Videos 1 (great thunder), 2 (set to music), and 3 (NASA feed) are all of the launch. Video 4 and 5 are animations; and, 6 is a mission profile of the trek to Mars.

Phoenix will be the first mission to touch water-ice on Mars. Its robotic arm will dig to an icy layer believed to lie just beneath the surface. The mission will study the history of the water in the ice, monitor weather of the polar region, and investigate whether the subsurface environment in the far-northern plains of Mars has ever been favorable for sustaining microbial life.

'Armageddon' Spacecraft Being Developed by NASA Marshall in Alabama

A NASA Marshall Space Flight Center Asteroid Interceptor has been designed for a 2020 test launch aboard a new Ares V booster rocket in the event the United States must lead the world in the fight against a space rock that could kill life on Earth in the future, according to Flight International.

The interceptor 'cradle' could carry as many as six nuclear tipped missile-like interceptor vehicles that would each carry one 1.2MT B83 nuclear warhead to break-up or standoff the near-Earth object (NEO) that is known as 99942 Apophis asteroid. Apophis will pass by the Earth within the orbit of the Moon in April 2029. Apophis is the Greek name of the Ancient Egyptian god Apep, "the Destroyer", who dwells in the eternal darkness of the Duat (underworld) and tries to destroy the Sun during its nightly passage.

In a report earlier this year, made public only after a Freedom of Information Act request, NASA says that "the nuclear interceptor option can deflect NEOs of [100-500m diameter] two years before impact, and larger NEOs with at least five years warning".

The United Nations is beginning to think about asteroid deflection and mitigation. Orbit of nuclear asteroid weapons by the United States would violate Article IV the Outer Space Treaty of 1967. However, the United Nations Committee on the Peaceful Uses of Outer Space [COPUOS] is slated to begin discussion of an asteroid strike mitigation framework in the spring of 2009.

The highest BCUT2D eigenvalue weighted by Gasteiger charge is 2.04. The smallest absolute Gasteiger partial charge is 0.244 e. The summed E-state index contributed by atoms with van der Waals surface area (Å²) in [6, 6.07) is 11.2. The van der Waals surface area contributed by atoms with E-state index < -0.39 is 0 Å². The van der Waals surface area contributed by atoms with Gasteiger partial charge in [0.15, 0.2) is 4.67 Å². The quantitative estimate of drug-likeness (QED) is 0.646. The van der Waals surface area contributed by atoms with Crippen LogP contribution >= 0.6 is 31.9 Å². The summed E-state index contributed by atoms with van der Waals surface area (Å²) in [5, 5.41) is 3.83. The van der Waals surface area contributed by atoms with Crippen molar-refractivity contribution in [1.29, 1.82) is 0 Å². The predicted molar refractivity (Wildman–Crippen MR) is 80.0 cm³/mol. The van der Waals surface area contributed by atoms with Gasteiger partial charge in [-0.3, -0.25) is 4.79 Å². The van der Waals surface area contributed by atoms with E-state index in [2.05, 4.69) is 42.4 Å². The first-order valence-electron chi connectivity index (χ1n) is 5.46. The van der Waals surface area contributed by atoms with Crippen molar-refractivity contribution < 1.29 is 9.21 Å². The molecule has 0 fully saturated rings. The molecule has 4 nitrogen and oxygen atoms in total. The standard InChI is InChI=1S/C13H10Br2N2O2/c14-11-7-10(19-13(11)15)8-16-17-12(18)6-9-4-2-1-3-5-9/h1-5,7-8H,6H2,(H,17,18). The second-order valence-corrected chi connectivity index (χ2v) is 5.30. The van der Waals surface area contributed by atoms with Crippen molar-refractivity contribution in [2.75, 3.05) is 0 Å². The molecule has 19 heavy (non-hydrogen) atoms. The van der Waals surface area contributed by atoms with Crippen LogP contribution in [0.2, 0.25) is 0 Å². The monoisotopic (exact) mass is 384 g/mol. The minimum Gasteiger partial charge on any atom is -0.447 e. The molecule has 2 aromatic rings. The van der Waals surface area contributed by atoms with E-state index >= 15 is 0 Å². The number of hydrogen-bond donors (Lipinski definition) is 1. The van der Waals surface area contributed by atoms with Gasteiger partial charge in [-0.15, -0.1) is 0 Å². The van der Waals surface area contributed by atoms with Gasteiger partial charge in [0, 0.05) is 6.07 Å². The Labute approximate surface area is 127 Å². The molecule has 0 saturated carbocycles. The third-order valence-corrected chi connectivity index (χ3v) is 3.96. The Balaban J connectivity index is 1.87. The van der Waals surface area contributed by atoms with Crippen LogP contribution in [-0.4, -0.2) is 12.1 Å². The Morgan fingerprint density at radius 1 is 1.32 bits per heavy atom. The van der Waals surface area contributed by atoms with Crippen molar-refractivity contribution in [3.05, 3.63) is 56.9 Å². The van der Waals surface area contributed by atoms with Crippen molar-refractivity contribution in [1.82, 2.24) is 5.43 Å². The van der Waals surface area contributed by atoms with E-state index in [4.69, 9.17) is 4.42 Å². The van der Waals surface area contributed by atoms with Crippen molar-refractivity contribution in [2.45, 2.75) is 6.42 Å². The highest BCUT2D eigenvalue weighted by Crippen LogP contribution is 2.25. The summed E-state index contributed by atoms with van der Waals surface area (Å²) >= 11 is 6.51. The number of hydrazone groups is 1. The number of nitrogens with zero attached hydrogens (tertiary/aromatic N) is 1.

Dr. David Morrison [profile] of NASA Ames and Dr. Mike Gaffey of the University of North Dakota Department of Space Studies spent the past week discussing asteroid deflection and mitigation [video] with a number of University of North Dakota Space Studies graduate research students. The adult students had studied the problem for nine months (which this blogger was among one of the study teams).

The graduate-level capstone studies focused on the nuclear option [video] such as one recently adopted by NASA. Others looked an options ranging from a gravity tractor to commercial asteroid mining. There was also a discussion of the need for funds to expand NASA's NEO search.

One graduate student noted the NEO Impactor software of Dr. Nick Bailey and the nations he claims are potentially at-risk. Others noted the power of the 1908 Tunguska Event [video].

An asteroid strike will happen again. "It is just a question of when?" [video]. NASA now appears to be planning an 'Armageddon' mission over the next twenty years. A number of interesting treks to the asteroids demand attention.

Barbara Morgan to Link w/Challenger Center in Alexandria, Virginia

The Challenger Center is one of three sites chosen to have a 20-minute live question-and-answer downlink session with Mission Specialists Barbara Morgan [Video] and Richard Mastracchio during the flight of STS-118 tentatively scheduled for Wednesday, August 16th live on NASA-TV. The STS-118 downlink will be held at the Challenger Learning Center of Greater Washington located at Challenger Center Headquarters in Alexandria, Virginia. The 20-minute Q&A session will include an invited audience of up to 200 students (including 20 who will be chosen to ask questions via a national poster contest), teachers and special guests (including many astronauts). Remember.

Friday, August 03, 2007

Saturday 5:26:34 a.m. EDT Liftoff to Mars from Canaveral

A NASA robotic explorer equipped to dig up and analyze icy soil on Mars sits atop a 13-story tall stack of rocket engines prepared for liftoff before sunup on Saturday. See the 5:26 AM launch on NASA-TV.

A Delta II launch vehicle will carry the Phoenix Mars Lander into Earth orbit and, about 90 minutes later, give it the push needed to send it to Mars. A three-week period when planetary positions are favorable for this launch begins with an opportunity at 5:26:34 a.m. EDT on Aug. 4. A second opportunity the same day, if needed, will come at 6:02:59 a.m. EDT.

"We have worked for four years to get to this point, so we are all very excited," said Barry Goldstein, Phoenix project manager at NASA's Jet Propulsion Laboratory, Pasadena. "Our attention after launch will be focused on flying the spacecraft to our selected landing site, preparing for surface operations, and continuing our relentless examination and testing for the all-important descent and landing on May 25 of next year."

Phoenix will travel 679 million kilometers (422 million miles) in an outward arc from Earth to Mars. It will determine whether icy soil on far northern Mars has conditions that have ever been suitable for life.